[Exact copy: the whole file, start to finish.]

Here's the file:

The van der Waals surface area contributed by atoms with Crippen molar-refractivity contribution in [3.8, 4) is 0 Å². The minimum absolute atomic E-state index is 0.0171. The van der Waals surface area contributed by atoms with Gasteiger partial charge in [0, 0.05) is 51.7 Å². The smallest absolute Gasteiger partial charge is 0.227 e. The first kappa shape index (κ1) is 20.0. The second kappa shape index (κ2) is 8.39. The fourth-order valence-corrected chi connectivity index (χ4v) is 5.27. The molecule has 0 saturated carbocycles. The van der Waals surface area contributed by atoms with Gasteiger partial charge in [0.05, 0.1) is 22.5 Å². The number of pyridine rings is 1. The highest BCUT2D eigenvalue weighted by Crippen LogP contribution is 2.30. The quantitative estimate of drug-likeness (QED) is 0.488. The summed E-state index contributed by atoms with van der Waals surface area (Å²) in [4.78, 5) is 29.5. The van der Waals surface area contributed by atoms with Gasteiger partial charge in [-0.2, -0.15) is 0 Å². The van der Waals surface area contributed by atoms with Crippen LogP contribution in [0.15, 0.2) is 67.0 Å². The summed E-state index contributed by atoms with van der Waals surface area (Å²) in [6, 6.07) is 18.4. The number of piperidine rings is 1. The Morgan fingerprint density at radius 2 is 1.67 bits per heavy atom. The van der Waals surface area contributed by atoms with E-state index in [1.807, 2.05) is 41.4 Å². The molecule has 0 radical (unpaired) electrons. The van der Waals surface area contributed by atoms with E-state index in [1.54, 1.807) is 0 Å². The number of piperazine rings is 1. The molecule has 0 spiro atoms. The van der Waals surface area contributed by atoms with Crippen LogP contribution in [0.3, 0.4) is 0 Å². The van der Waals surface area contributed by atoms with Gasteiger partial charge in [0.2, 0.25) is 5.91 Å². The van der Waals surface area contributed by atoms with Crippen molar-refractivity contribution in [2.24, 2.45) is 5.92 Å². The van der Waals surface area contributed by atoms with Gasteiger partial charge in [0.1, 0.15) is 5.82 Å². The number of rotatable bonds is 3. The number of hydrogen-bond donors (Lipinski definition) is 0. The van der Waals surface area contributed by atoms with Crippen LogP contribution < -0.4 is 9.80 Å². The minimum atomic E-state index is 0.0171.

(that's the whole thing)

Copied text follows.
The van der Waals surface area contributed by atoms with Crippen molar-refractivity contribution in [3.8, 4) is 0 Å². The minimum absolute atomic E-state index is 0.0171. The van der Waals surface area contributed by atoms with Gasteiger partial charge in [0, 0.05) is 51.7 Å². The smallest absolute Gasteiger partial charge is 0.227 e. The first kappa shape index (κ1) is 20.0. The second kappa shape index (κ2) is 8.39. The fourth-order valence-corrected chi connectivity index (χ4v) is 5.27. The molecule has 0 saturated carbocycles. The van der Waals surface area contributed by atoms with Gasteiger partial charge in [0.05, 0.1) is 22.5 Å². The number of pyridine rings is 1. The highest BCUT2D eigenvalue weighted by Crippen LogP contribution is 2.30. The quantitative estimate of drug-likeness (QED) is 0.488. The summed E-state index contributed by atoms with van der Waals surface area (Å²) in [4.78, 5) is 29.5. The van der Waals surface area contributed by atoms with Gasteiger partial charge in [-0.2, -0.15) is 0 Å². The van der Waals surface area contributed by atoms with Crippen LogP contribution in [0.15, 0.2) is 67.0 Å². The summed E-state index contributed by atoms with van der Waals surface area (Å²) in [6, 6.07) is 18.4. The number of piperidine rings is 1. The Morgan fingerprint density at radius 2 is 1.67 bits per heavy atom. The van der Waals surface area contributed by atoms with E-state index in [1.807, 2.05) is 41.4 Å². The molecule has 0 radical (unpaired) electrons. The van der Waals surface area contributed by atoms with E-state index in [1.54, 1.807) is 0 Å². The number of piperazine rings is 1. The molecule has 0 spiro atoms. The van der Waals surface area contributed by atoms with Crippen LogP contribution in [0.3, 0.4) is 0 Å². The van der Waals surface area contributed by atoms with Gasteiger partial charge in [0.2, 0.25) is 5.91 Å². The van der Waals surface area contributed by atoms with Crippen molar-refractivity contribution in [2.24, 2.45) is 5.92 Å². The van der Waals surface area contributed by atoms with Gasteiger partial charge in [0.1, 0.15) is 5.82 Å². The number of rotatable bonds is 3. The number of hydrogen-bond donors (Lipinski definition) is 0. The van der Waals surface area contributed by atoms with Crippen LogP contribution < -0.4 is 9.80 Å². The minimum atomic E-state index is 0.0171.